Two groups are up in arms over the possibility of the SEC taking away some shareholder rights. According to experts from the Social Investment Forum (SIF) and Interfaith Center on Corporate Responsibility (ICCR) the proposal of a new proxy-related rule by the SEC may result in the same kind of widespread investor opposition that defeated a similar proposal in 1997-1998. One of the major concerns is the possibility of new limits on so-called "advisory" resolutions, which have accounted for about 95 percent of shareholder resolutions over the last 35 years.
Any effort by the U.S. Securities and Exchange Commission (SEC) to limit the rights of investors to participate in the shareholder resolution process would galvanize the same kind of widespread investor opposition that defeated a similar proposal in 1997-1998, according to experts from the Social Investment Forum (SIF) and Interfaith Center on Corporate Responsibility (ICCR).
This unusual cautionary note was sounded today on the eve of a SEC Open Commission meeting Wednesday (July 25, 2007) at which the SEC may unveil new proxy-related rule proposals. One of the major concerns is the possibility of new limits on so-called "advisory" resolutions, which have accounted for about 95 percent of shareholder resolutions over the last 35 years.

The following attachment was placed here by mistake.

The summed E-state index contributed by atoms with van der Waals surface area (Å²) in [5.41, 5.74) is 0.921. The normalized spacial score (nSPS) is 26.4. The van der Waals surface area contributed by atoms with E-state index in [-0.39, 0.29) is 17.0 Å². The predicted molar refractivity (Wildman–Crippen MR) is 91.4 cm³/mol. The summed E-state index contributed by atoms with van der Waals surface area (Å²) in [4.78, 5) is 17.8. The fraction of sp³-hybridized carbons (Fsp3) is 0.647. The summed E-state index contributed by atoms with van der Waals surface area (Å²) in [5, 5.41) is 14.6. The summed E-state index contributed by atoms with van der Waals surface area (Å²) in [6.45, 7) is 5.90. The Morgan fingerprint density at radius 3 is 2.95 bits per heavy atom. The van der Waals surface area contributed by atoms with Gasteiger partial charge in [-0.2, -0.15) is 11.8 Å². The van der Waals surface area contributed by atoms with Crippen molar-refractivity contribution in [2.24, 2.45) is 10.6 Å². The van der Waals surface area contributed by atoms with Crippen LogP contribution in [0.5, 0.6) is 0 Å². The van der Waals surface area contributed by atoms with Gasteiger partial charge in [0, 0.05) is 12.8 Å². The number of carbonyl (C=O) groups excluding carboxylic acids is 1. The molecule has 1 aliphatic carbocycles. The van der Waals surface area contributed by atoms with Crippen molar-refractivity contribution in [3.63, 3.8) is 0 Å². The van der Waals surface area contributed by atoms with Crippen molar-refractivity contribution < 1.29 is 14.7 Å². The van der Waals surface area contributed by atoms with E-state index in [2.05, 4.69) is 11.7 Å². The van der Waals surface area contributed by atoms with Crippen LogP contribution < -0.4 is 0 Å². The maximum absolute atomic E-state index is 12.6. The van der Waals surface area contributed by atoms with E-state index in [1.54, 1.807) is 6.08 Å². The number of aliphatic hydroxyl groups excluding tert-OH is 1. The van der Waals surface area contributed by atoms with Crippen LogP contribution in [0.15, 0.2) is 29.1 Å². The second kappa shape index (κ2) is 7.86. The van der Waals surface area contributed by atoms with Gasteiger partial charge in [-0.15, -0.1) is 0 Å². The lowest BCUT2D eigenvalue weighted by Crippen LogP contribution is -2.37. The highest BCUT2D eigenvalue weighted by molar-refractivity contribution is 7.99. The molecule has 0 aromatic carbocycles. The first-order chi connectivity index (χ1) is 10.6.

A SEC proposal to restrict shareholder rights would trigger a repeat of the contentious 1997-1998 battle in which more than 300 socially responsible investment, religious, labor and other groups coalesced to oppose an SEC staff plan to gut the shareholder resolution process by increasing the threshold for reconsideration of resolutions in subsequent years. On the other hand, many of the same groups worked with the SEC in 2003 to face down strong industry opposition to a Commission rule requiring meaningful disclosure of proxy voting by mutual funds and investment advisors.
SIF Chair and Senior Vice-President of Walden Asset Management Tim Smith said: "The right of investors to file resolutions and seek investor support when necessary should not be diminished in any way. We are serving notice to the SEC and others today that we will strongly oppose any move to take away shareholder rights to move advisory resolutions. We are concerned about some alarming ideas raised at the recent SEC roundtable meetings regarding shareholder resolutions, and the suggestion that the right of shareowners to sponsor advisory shareholder resolutions either be eliminated or further restricted. Our members have been deeply involved in the process of shareholder advocacy through letters and dialogue with companies, sponsorship of shareholder resolutions and by voting proxies. For decades, this process has been a central means for formalizing communication between concerned investors and management on social, environmental and governance issues."